How I recognized Appendicitis in my Child… because some friends on FB asked.

by redblossom on August 8, 2014

Most people I know worry, or at least question whether a sudden onset of pain in the abdomen may be appendicitis, in their own bodies…  People sort of know that pain in the lower right abdomen may be serious.  But when faced with trying to sort out abdominal pain in a child, it becomes more like veterinary medicine.

First of all, my daughter had a mild tummy ache before bed.  This is not terribly unusual.  I kissed her goodnight as usual and she fell asleep as usual.  At one o’clock in the morning, she arrived at my bedside to inform me that her tummy pain was waking her up.  My daughter is seven.  I have experienced ridiculously ear piercing fire alarms in the middle of the night that did not rouse her.  So, as I stumbled around giving her a hot water bottle, I said to myself, “This is strange”.  Her pain was not bad enough to have me packing up for the hospital, but enough to keep her awake all night.  As I went back to sleep, I scanned her energy field in my mind.  I didn’t feel like it was a stomach flu, it didn’t have the feeling of wanting to infect everyone else.  How would I know that?  Well, a stomach flu likes to spread and will cause vomiting and other fluid explosions.  Many times with appendicitis, the patient may be throwing up.  That would have confused me.  But this was a key sign, Her pain was in the belly button.  But no fever.

What I am trying to say is that my maternal intuition was seriously on guard.  And as mothers, we must place great faith in that.  At the end of the day, it is more reliable than a lab test.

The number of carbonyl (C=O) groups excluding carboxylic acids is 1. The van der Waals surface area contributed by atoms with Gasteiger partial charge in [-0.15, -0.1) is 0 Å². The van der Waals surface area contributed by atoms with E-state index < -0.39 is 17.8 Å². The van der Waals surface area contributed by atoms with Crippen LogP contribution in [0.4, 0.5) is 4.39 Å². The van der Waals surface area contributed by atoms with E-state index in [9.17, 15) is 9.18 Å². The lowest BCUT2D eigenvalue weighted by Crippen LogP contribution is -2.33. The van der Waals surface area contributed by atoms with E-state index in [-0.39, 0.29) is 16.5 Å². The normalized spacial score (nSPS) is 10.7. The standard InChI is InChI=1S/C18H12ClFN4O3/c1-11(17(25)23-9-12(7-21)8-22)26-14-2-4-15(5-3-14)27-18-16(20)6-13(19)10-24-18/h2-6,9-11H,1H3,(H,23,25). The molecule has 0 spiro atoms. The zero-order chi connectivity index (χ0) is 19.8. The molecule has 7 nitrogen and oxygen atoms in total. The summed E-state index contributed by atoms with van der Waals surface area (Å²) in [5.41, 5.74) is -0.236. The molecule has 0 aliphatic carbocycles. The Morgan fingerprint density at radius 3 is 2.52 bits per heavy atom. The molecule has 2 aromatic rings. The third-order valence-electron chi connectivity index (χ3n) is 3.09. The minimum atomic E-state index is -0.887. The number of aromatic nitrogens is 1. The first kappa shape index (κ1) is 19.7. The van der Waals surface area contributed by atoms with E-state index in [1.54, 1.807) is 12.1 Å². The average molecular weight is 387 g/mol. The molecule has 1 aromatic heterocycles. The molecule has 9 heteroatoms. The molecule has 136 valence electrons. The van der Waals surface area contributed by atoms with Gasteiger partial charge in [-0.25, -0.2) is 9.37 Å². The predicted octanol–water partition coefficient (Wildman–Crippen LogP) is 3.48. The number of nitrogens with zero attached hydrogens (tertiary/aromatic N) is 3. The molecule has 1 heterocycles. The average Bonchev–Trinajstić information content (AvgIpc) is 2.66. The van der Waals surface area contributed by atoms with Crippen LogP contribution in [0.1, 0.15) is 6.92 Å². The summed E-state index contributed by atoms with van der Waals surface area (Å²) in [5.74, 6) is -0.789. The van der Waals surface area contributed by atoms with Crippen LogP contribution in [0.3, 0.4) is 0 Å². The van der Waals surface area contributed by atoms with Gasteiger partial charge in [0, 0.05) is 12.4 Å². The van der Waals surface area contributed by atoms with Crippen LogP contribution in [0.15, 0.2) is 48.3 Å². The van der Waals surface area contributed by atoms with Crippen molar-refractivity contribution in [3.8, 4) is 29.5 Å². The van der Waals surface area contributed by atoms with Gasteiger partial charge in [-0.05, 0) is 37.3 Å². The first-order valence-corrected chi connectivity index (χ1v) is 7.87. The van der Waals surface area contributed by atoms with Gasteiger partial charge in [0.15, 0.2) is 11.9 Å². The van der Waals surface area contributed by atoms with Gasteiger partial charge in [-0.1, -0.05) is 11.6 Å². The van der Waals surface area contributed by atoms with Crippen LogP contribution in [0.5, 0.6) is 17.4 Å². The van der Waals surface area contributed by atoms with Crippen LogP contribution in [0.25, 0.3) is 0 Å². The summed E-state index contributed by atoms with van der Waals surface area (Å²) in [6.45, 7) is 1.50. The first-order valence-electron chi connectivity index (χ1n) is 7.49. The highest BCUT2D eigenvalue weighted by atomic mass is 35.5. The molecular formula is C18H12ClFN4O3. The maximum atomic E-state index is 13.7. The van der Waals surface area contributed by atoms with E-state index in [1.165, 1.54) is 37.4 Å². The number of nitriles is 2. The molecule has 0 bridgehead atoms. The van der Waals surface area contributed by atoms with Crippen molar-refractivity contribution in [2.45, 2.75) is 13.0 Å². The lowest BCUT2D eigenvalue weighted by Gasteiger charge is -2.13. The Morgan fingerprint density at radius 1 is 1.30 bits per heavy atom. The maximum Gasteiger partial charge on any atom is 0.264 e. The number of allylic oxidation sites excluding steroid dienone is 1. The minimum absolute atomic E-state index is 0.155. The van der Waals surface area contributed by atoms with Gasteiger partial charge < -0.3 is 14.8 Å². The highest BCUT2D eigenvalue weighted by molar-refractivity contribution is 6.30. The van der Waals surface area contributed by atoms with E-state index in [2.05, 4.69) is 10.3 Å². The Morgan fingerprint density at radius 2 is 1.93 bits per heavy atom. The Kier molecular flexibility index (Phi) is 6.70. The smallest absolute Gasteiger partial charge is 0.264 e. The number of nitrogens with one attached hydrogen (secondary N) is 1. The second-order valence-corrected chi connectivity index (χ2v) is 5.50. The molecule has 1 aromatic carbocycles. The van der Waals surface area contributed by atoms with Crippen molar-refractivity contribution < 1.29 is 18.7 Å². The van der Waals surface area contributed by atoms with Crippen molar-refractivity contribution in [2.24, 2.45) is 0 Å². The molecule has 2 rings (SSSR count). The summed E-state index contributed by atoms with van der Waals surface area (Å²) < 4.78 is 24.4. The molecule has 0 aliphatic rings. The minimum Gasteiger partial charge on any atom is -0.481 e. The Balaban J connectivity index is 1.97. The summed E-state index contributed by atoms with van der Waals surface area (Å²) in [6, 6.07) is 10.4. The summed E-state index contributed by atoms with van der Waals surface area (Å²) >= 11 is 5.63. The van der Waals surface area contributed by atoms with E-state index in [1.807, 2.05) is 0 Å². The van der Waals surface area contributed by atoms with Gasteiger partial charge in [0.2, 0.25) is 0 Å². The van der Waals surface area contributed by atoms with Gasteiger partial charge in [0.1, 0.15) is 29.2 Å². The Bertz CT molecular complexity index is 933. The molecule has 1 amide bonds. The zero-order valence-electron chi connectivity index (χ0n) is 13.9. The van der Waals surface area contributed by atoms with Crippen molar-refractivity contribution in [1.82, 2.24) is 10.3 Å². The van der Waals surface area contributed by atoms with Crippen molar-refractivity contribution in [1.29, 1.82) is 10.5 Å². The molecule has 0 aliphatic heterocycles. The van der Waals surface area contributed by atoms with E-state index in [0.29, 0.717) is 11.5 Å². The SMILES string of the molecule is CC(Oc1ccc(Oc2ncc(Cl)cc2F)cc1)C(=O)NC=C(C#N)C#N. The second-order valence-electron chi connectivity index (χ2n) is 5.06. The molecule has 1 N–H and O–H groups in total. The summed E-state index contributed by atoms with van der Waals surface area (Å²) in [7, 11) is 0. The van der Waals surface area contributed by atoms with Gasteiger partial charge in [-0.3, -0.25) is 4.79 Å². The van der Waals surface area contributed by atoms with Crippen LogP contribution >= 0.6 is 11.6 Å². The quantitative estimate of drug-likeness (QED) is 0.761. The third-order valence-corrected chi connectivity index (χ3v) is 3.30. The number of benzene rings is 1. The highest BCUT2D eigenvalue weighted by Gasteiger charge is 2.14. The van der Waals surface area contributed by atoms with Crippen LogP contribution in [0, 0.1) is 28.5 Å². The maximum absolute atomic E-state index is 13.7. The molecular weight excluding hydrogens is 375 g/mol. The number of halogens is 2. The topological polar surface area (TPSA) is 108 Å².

She woke up several times through-out the night.  In the morning, when I went to check on her, she was sleeping on the floor.  She has a loft, so I immediately assessed whether she had climbed down the ladder with her blanket, or fallen.  There were no signs of trauma.  But again, very unusual.  It was as if the bed was too soft and the firmness of the floor gave her some comfort.

She didn’t eat anything.  We had had an unusual celebratory trip to junk food at the A&W the night before, and had hamburgers.  If she had been throwing up, I might have thought it was food poisoning.  Luckily, she wasn’t.  She had had a normal bowel movement the day before, and sometimes appendicitis is preceded by constipation.  So the lack of really intense pain, preceded by constipation, kept me at home, on guard.

At 10 am, still no appetite but now she had the fever (100.9F).  I did an abdominal exam with massage oil.  Her tummy was puffy.  The pain in her belly button was now in her lower abdomen.  This was an ominous sign.  Her belly was sore to touch in the “corners” just inside her hips.  And worse, when I pressed down slowly into her abdomen it was ok, and when I let go quickly – she howled.  This is called rebound tenderness and is a hallmark sign of appendicitis.

Everyone else in my family thought we were having a normal Sunday.  I began to pack up for the hospital.  Now I am a woman who gave birth to a premature baby and breech baby at home because I really don’t like being in the hospital until I realize it’s my only choice for survival.  I just knew it.  And with appendicitis, it’s better to act quickly and avoid the explosion that will take months instead of days to heal from.